An Epitaph for a Much-Loved Tower Records

The storied Tower Records chain has filed for bankruptcy. Musician and Day to Day contributor David Was says he is saddened by what he sees as the long, slow death of the brick-and-mortar record business in the age of the MP3 download.

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MADELEINE BRAND, host:

One of the nation's most storied record-store chains has filed for bankruptcy. Actually, it's the second time Tower Records has gone Chapter 11 in as many years.

ALEX CHADWICK, host:

With 89 stores, it's one of the country's largest chains. Its latest filing, Tower blames both legal and illegal downloading of music, along with competition from major retailers like Wal-Mart.

BRAND: The bankruptcy filing doesn't mean Tower will be immediately shutting down its stores, but some industry observers say it will have difficulty surviving.

CHADWICK: And if it does close its doors, that will make a lot of people sad, including musician and DAY TO DAY contributor David Was.

DAVID WAS reporting:

Once upon a time, you went into a record store like Tower because the manager was hip enough to know what you ought to be listening to.

(Soundbite of music)

At the fabled Sunset Strip location in Hollywood, an eager employee introduced me to a bespectacled customer who was browsing the country and western section.

(Soundbite of music)

Mr. ELVIS COSTELLO (Singer): (Singing) Oh, it's so funny to be seeing you after so long, girl.

WAS: It was Elvis Costello himself who steered me toward some obscure blues CDs. We formed a musical bond and ended up getting together the next day to write a couple of songs.

(Soundbite of song, Shadow and Jimmy)

Unidentified Man: (Singing) For Shadow and Jimmy, every weekend ends up the same…

WAS: Including this one, Shadow and Jimmy. You just can't make that kind of thing happen online or at K-mart. Tower records was a cool place to hang, a scene unto itself. It was also part and parcel of the old-school ways of the record business, when payola flowed freely with scant federal intervention. It was an era of free leather tour jackets and concert tickets - emoluments that could secure a major record company the prized end-of-aisle placement for its cardboard, foldout displays.

A friendly retailer could also report inflated sales with a little persuasion and stoke the chart numbers on a faltering album. Ah, them was the good old days.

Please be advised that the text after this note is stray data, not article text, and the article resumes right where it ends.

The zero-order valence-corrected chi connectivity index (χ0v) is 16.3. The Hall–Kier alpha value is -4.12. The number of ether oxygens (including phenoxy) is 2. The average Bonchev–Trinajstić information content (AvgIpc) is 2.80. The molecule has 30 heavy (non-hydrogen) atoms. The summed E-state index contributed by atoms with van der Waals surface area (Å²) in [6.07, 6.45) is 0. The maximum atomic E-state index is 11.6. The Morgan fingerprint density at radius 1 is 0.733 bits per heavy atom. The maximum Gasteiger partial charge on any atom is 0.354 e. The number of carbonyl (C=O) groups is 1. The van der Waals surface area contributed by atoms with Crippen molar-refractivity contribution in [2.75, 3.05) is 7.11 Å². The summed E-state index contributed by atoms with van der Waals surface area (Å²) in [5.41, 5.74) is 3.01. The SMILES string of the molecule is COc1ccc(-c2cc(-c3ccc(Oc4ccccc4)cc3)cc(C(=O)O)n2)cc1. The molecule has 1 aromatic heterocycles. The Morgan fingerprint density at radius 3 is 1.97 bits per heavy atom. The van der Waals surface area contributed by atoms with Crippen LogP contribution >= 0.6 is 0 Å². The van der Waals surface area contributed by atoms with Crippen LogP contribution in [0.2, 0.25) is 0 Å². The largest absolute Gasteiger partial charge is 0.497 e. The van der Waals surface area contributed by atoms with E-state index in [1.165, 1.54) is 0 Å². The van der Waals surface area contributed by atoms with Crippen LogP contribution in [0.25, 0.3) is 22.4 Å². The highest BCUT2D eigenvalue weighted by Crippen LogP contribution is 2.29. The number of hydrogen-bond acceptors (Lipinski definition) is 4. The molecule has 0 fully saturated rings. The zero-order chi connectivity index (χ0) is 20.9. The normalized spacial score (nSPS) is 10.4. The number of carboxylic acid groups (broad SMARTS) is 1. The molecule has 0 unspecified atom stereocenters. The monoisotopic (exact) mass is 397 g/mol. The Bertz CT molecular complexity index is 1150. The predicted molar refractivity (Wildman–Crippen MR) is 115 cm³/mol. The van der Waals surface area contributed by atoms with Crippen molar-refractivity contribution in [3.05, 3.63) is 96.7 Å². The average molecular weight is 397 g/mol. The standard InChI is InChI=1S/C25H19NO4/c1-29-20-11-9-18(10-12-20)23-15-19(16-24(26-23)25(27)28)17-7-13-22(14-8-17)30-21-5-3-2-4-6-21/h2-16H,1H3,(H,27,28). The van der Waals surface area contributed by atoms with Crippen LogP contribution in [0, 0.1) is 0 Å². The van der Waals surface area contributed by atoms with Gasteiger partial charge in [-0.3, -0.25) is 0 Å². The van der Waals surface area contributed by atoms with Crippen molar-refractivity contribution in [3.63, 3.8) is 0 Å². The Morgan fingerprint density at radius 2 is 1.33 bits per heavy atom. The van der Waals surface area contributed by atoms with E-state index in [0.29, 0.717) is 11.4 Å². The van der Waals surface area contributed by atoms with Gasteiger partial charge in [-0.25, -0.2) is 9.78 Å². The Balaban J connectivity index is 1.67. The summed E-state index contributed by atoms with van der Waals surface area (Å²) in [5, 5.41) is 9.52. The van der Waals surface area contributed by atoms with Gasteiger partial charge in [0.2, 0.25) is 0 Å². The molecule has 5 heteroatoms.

(Soundbite of music)

WAS: Tower Records got its start in 1960, when a kid named Russ Solomon put up some record bins in his dad's Sacramento drug store.

(Soundbite of song, 8 Miles High)

WAS: In 1967, the summer of love, Solomon opened a big supermarket-style store in San Francisco, and two years later established the legendary Los Angeles operation on the Sunset Strip. Soon he went international, running stores from Tokyo to Tel Aviv.

Solomon's formula - huge stores with large inventories and discount prices -helped it expand rapidly during the ‘80s and ‘90s, only to be hard hit when the retail record business began to slump just as the new century began. Two years ago, Tower declared its first bankruptcy, and Russ Solomon lost control of the company he created.

The seeds of Tower's downturn and that of the entire retail record business were planted years before when the major labels inflated prices for its shiny, new digital delivery system, the compact disc. It cost no more to produce than vinyl or cassette tape, but the majors set prices at a level that fleeced consumers, and then - true to form - they neglected to pass their inflated profits back to the artists. But instant karma was lurking just around the corner in the form of the Internet, and a generation of cynical cyber-kids who didn't get the property part of intellectual property. The record business that used to depend on companies like Tower and its recent brother-in-bankruptcy Warehouse Records is now holding its breath and hoping for a second coming. Can you imagine Tower Records with boards on the windows on Sunset Boulevard, a music business executive recently asked wistfully? It'd be horrifying.

(Soundbite of music)

BRAND: Musician David Was.

(Soundbite of music)

CHADWICK: DAY TO DAY is a production of NPR News with contributions from Slate.com. I'm Alex Chadwick.

BRAND: And I'm Madeleine Brand.

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